The same extra-judicial executions are perpetrated in a systematic way not only by States of the International Community, but also by entities not recognized as such, and they represent genuine crimes.

The arguments opposed to the death penalty are many and well known. The Church stressed some of them opportunely, such as the possibility of the existence of judicial error and the use that totalitarian and dictatorial regimes make of it, which use it as an instrument of suppression of political dissidence or of persecution of religious and cultural minorities, all victims that, for their respective legislations, are “delinquents.”

Therefore, all Christians and men of good will are called today to fight not only for the abolition of the death penalty, whether legal or illegal, and in all its forms, but also in order to improve the prison conditions, in respect of the human dignity of the persons deprived of freedom. And I link this with a life sentence. In the Vatican, since a short time ago, there is no longer a life sentence in the Penal Code. A life sentence is a hidden death sentence.

Catholic Theologians Discuss What This Means to Capital Punishment

From the Catholic News Agency comes an excellent piece written by Ed Condon and entitled “Pope Francis and the death penalty: a change in doctrine or circumstances?”  In the article, Condon delves into the confusion some may have regarding whether or not this announcement is “the development of doctrine”or if it is an outright change in position on the issue of the death penalty.  Several respected theologians debate the issue.

Meanwhile, in the Catholic World Report comes an article by entitled “Why the Church Cannot Reverse Past Teaching on Capital Punishment.”  It delves into the power of Pope Francis “… to change the Catechism of the Catholic Church so that it will “absolutely” forbid capital punishment [because] … Does Catholic doctrine permit a pope to make such a change? It very clearly does not,” pointing to teachings of both the First Vatican Council and the Second Vatican Council.

Finally, there is an op-ed by Jesuit Fr. Thomas Reese, columnist for Religion News Service and author of Inside the Vatican: The Politics and Organization of the Catholic Church, published on August 7, 2018 by the National Catholic Reporter and entitled “Pope Francis pushes Catholics to actively oppose the death penalty.

Reese looks at the practicalities facing Bishops in the United States now that the Catechism has been officially amended, given that statistics show that the majority of Americans are in favor of the death penalty (emphasis added):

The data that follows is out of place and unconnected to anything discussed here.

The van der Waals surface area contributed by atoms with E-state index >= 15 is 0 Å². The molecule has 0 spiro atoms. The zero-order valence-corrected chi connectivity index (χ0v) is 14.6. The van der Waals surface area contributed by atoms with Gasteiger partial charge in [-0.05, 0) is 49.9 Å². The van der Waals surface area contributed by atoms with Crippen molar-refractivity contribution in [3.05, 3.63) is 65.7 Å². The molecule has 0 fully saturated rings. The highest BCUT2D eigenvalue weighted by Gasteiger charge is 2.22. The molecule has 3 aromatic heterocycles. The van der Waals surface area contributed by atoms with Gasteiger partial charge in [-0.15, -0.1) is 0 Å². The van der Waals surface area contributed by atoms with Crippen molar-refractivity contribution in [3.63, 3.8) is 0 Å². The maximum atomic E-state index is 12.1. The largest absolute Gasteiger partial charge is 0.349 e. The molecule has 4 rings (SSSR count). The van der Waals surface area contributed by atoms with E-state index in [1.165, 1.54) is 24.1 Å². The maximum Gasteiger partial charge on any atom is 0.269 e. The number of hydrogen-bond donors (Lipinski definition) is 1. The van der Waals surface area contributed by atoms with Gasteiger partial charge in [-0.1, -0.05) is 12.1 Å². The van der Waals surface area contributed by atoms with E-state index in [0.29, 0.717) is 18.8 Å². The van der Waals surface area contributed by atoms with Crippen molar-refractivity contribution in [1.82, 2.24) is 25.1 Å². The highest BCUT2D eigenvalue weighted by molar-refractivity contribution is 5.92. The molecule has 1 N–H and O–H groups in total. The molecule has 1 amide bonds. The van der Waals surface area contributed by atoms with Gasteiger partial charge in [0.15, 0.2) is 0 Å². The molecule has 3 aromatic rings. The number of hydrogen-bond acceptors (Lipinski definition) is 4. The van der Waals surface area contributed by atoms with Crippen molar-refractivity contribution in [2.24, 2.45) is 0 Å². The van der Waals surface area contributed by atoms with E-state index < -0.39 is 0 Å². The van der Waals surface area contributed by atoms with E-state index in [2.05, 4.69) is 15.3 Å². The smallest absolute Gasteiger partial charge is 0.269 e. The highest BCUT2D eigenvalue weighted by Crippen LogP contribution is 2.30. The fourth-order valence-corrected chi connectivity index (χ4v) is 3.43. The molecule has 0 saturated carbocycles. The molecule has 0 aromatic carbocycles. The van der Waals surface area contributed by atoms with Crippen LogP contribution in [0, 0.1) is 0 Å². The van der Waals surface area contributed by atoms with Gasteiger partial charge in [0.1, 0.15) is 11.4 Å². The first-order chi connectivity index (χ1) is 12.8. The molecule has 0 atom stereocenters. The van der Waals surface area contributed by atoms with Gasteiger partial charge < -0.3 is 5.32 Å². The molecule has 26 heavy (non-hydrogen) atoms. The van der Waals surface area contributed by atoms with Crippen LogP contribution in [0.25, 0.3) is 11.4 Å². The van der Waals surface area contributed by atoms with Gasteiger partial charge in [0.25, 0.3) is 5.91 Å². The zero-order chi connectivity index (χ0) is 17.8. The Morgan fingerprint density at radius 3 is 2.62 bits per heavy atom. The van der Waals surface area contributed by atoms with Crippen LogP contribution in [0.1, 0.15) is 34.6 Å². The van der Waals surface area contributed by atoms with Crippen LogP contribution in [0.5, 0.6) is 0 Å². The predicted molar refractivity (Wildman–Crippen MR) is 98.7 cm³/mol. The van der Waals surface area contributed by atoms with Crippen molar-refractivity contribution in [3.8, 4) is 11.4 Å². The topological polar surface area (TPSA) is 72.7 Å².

The U.S. bishops will now add opposition to the death penalty to their other lobbying issues. This list already includes controversial positions such as their support for comprehensive immigration reform, universal health care and programs to help the poor and their opposition to the Muslim ban, abortion and gay marriage.

Just as some Catholic politicians have parted from the bishops on these issues, there will certainly be some who oppose the bishops’ call for eliminating the death penalty. One of the things I like about the bishops is that they make both political parties uncomfortable.

As long as the discussion of the death penalty is conducted in the abstract, it can remain rather academic. But once it becomes focused on an individual criminal, passions will flare up. If the criminal is a serial killer, a rapist-murderer or someone who has shot schoolchildren, the bishops’ call for clemency will meet fierce opposition.

In the past, some bishops have opposed the execution of specific criminals in their states and called on governors to commute their sentences to life imprisonment. Now we can expect all the bishops to join in these efforts, and we can also expect vocal opposition. This is a fight the bishops will not win unless their people join them.

 

Will This End Prosecutors Seeking the Death Penalty?  No.

This news from Rome will not stop prosecutors across the United States, as well as the rest of the world, from seeking the death penalty.  For the position of the prosecutor on Pope Francis’ amendment to the Catholic Catechism, read “Prosecutor disagrees with Pope Francis’s death penalty ruling,” where Ohio’s Hamilton County Prosecutor Joe Deters explains the prosecutorial stance.

As for what it will mean for individual jurors, and jury selection, that is a different and difficult issue.  Will prosecutors try and find ways to keep Catholics off their juries?  What do you think?

 

Last month, the American Bar Association released a new report as part of its Death Penalty Due Process Review Project.  The research study is entitled “Potential Cost-Savings of a Severe Mental Illness Exclusion from the Death Penalty: An Analysis of Tennessee Data,” and is available for free online.

ABA Stand Against Death Penalty for Mentally Ill Defendants Goes Back to 2006

The ABA has taken the position for many years that there should be a nationwide exemption from capital punishment for any defendant who suffers from serious mental illness at the time he or she allegedly committed the capital crime.  See, AM. BAR ASS’N RECOMMENDATION 122-A (Aug. 2006).  From the 2006 ABA Recommendation:
Defendants should not be executed or sentenced to death if, at the time of the offense, they had a severe mental disorder or disability that significantly impaired their capacity (a) to appreciate the nature, consequences or wrongfulness of their conduct, (b) to exercise rational judgment in relation to conduct, or (c) to conform their conduct to the requirements of the law. A disorder manifested primarily by repeated criminal conduct or attributable solely to the acute effects of voluntary use of alcohol or other drugs does not, standing alone, constitute a mental disorder or disability for purposes of this provision.

New 2018 Argument Appeals to Fiscal Concerns and State Tax Dollars